Tuesday, 10 July 2012

Side Saddle Rescue!

Not been doing much riding this week as the weather has been rain, rain, rain and Hattie pulled a shoe due to the soggy conditions.

I did upgrade my membership to the Side Saddle Association from "associate" to "full" as I think we are going to start trying to qualify for next year's show. There is a SSA qualifier for next year in August at the Rugby Riding Club show so we shall see...

Even though I have not done much this week, my friend Susan, who owns and runs, Beltane Equestrian, in Dumfries, has been working on restoring an antique side saddle she acquired. She plans to return it to it's original glory so asked her if I could chronicle her progress here as I know everyone would love to see this grand dame of a saddle, being rescued. With so many people wanting to ride side saddle now, it seems a shame to let well built saddles like these, go to waste.

It looks to be a late 19th century, probably made in the 1880's and lacks the cutback head like later Victorian saddles had. It also has a vestigial off-side horn left over from when side saddles had two upright pommels (also know as "cow horn" side saddles). Note the flattish seat which shows this saddle was one of the transitional styles to what we are familiar with now.


Look at the fancy stitch work on the safe and upright head...



The saddler was made by "Nelson Saddler and Harness Maker". I could not find any information on this saddler but if anyone knows anything about the saddler, please let us know. 


The panels look to be in ok condition (you can see how the quilt stitches have come out) considering their age...


but Susan removed them and is now taking a new template from them to make new ones with lovely brand spanking new Irish linen!





With the panels off, you can see the construction of the tree which looks pretty new considering it's 125+ years old. The chipped off tree points are common on side saddles and is an easy fix with some JB Weld. I like dropping the panels off of saddles as then you can vacuum all the years of crud that has accumulated and really get in there to clean.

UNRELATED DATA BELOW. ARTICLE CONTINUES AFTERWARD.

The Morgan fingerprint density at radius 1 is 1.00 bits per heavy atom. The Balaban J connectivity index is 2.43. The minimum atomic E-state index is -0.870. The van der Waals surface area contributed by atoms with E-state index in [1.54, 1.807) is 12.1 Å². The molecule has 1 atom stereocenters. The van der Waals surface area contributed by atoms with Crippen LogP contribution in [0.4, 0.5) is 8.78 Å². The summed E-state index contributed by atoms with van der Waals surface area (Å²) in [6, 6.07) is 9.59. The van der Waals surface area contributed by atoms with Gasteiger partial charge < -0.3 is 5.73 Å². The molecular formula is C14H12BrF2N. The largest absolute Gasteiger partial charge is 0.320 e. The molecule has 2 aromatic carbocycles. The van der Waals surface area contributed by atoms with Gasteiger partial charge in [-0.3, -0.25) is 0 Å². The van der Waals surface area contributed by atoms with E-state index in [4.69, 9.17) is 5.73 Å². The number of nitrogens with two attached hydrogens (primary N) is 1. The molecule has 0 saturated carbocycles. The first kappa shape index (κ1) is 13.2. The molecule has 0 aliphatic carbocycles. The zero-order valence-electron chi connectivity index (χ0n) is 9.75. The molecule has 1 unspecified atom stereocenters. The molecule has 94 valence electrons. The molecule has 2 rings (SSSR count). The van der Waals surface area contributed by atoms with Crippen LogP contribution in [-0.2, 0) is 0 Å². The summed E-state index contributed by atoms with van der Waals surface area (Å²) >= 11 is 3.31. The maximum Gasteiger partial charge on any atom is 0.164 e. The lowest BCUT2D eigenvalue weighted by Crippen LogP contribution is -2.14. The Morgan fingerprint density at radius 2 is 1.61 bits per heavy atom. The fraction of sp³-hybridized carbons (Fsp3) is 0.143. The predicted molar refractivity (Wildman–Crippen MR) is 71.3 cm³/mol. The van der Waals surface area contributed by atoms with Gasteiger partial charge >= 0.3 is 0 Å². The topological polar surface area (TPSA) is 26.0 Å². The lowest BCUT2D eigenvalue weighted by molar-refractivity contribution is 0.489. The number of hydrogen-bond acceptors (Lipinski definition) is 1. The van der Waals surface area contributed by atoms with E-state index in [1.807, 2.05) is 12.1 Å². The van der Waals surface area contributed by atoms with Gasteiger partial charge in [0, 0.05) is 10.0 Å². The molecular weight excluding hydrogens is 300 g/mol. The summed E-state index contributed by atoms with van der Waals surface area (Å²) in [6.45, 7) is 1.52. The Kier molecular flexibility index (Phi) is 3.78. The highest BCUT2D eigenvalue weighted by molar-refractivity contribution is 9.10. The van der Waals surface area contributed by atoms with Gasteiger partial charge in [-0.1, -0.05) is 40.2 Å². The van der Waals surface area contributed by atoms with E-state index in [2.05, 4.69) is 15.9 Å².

A front view of the tree and you can see how the vestigial off-side horn sweeps out elegantly. Hmmm, the tree size looks like it would be a good fit for Hattie! The gullet, has a more "open" spread to it than what is usually found in saddles of this era, especially for a cutback-less head one. They tend to be really narrow but this one looks to be quite generous at the withers. Maybe it was built for an ancestor of Hattie, a horse with fat withers and fine shoulders. I like the pommel shape too, looks like it would be very comfortable.


The seat looks like it is covered in soft leather which looks really comfortable as well. Obviously it was a very comfy saddle, as shown by the wear holes in the seat caused by a succession of riders. Unfortunately, rubbish repairs, were done on the seat (is that electrical tape stuck in one hole??)....


that Susan has now removed to be repaired properly...


Along with removing the shoddy seat repairs, she also removed the fancy stitched safe to restore it as it had become dry and curled up.


Now, it's nicely oiled and flat, ready to be restored and eventually put back on the saddle.


The saddle originally had an off-side pocket which is now missing.


But how convenient that I have a photo from the 1880's showing a near identical styled saddle (even with the vestigial off-side horn, off-side short flap and cutback-less head) with the type of pocket that this saddle would have most likely had! 

There you go Susan, one for you to copy!


Edited July 11, with more notes from Susan about this project...

"The linen panels are not in as good condition as they may appear from the photo's and are completely frayed away around most of the seams and unbelievably delicate. The horsehair flock was rancid for want of a better term, and I'm pretty sure was infested with whatever as it made me scratch like mad so I decided I had no option but to remove it and replace it with new. Yes, I will be making a new pocket as well from recycled leather from a busted saddle as well so nice photo. The seat will be doe hide sourced from Scottish Estates once I have done the ground work. The leather on the saddle was very dry but after several applications of Fiebings Mink Oil Paste, is now more malleable."

Can't wait to see the finished result!

2 comments:

  1. Addington write-up? PLEASE?

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  2. I will send you a photo of my saddle with the off side safe on it. This saddle is even a closer fit to mine. Same sort of stiching. No safety bar just a roller.

    ReplyDelete